Still Being Surprised by Asthma Attacks
Well, it's only been 20 years since my 3 kids and I were diagnosed with asthma, but asthma still surprises me. Sigh.
Those of us that have had asthma for a long time know what to do. Usually, we know what our asthma triggers are and how to avoid them.
Preventing asthma attacks
We know how important it is to use our controller inhaler every day to help our cranky lungs. Many of us have made sure our houses are allergy and asthma-friendly.
We try to carefully control our allergies because different allergies can trigger an asthma attack for those of us with allergic asthma.
But then there are those times when you have NO idea what triggered an asthma attack. And sometimes an asthma attack can happen at a really bad time - when you are driving to work and are on a very large and busy road and driving fast. Yikes! And to make matter worse, you are blocked in by cars on all sides and there is nowhere to pull over.
That's what happened to me yesterday.
Having an asthma attack while driving
And the scary thing is, I have no idea what triggered my asthma attack. I was driving to my office when I started getting a little twitch or tickle in my throat. I don't know how the rest of you feel when you have an asthma attack, but that is usually my first symptom.
I tried a drink of water, but that didn't work. Rats! Then the cough started. I knew this was turning into a fun little asthma attack. Luckily, I always keep my purse on my passenger seat, so it would be easy to fish out my inhaler and spacer.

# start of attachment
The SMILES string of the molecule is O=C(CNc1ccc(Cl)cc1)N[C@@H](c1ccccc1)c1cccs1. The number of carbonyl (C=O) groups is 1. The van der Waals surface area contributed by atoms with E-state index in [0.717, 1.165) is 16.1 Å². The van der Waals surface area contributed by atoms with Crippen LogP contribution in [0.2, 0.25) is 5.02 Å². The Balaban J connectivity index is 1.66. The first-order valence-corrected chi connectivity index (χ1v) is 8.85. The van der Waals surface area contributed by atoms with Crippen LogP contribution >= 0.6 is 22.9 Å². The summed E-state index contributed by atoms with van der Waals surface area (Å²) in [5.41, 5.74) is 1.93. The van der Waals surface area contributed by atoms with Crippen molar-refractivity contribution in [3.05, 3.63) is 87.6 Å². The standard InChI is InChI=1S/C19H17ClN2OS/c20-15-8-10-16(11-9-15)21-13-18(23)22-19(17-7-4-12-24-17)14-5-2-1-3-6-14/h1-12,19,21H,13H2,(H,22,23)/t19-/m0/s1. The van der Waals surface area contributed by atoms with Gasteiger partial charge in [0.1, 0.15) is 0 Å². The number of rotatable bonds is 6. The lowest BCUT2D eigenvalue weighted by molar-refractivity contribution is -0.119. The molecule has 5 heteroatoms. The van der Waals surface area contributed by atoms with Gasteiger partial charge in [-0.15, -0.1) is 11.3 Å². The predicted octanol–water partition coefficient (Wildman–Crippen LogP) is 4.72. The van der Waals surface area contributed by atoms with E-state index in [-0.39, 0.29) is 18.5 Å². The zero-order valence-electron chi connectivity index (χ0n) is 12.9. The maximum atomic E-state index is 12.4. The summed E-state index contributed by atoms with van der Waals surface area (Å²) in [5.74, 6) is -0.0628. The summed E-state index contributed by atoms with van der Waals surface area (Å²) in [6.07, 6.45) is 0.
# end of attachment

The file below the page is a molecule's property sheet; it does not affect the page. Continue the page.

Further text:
I prefer using my inhaler with a spacer because I am very uncoordinated. In fact, I can't chew gum and walk at the same time! It's also easier for me to find my inhaler in my purse when it's attached to my spacer. Inhalers are so small that they will often fall to the bottom of a purse, backpack, or sports bag. Ever try to find a pack of gum at the bottom of your purse? It's always at the bottom! The same thing happens with an inhaler.
I don't recommend this, but I had to use my inhaler while I was driving.* I didn't have a choice.
*Let me be clear. If you can safely pull over to the side of the road or take a side street to stop and use your inhaler, do it!
Sometimes it can be dangerous to sit on the side of the road in your car. When I taught my kids to drive, I told them that "where your eyes go, the car goes." If people glance at a car on the side of the road, they can drift over to the side of the road and can accidentally hit the parked car. It happens.
Okay, enough #MomAdvice!
Back to my commute. I pulled into the parking garage and breathed a sigh of relief. I was a little stressed, so I decided to belly breathe to calm down. It's hard not to panic when you have an asthma attack, especially while driving. Belly breathing will usually help me calm down while my rescue inhaler kicks in.
I made it into my office and sank into my chair with a "phew!" That's something I don't want to happen again.
What caused my asthma attack?
I still have no idea what triggered that asthma attack. It surprised me because I take the same route to work each day. I don't know what I drove past (someone mowing their lawn?). Was pollen pulled into my car with the air conditioning?
Anyone else feel surprised by their asthma? Or can't figure out what triggered an asthma attack?
No matter how long you have asthma, it can still surprise you!
Have you ever gotten "moon face" as a side effect of prednisone?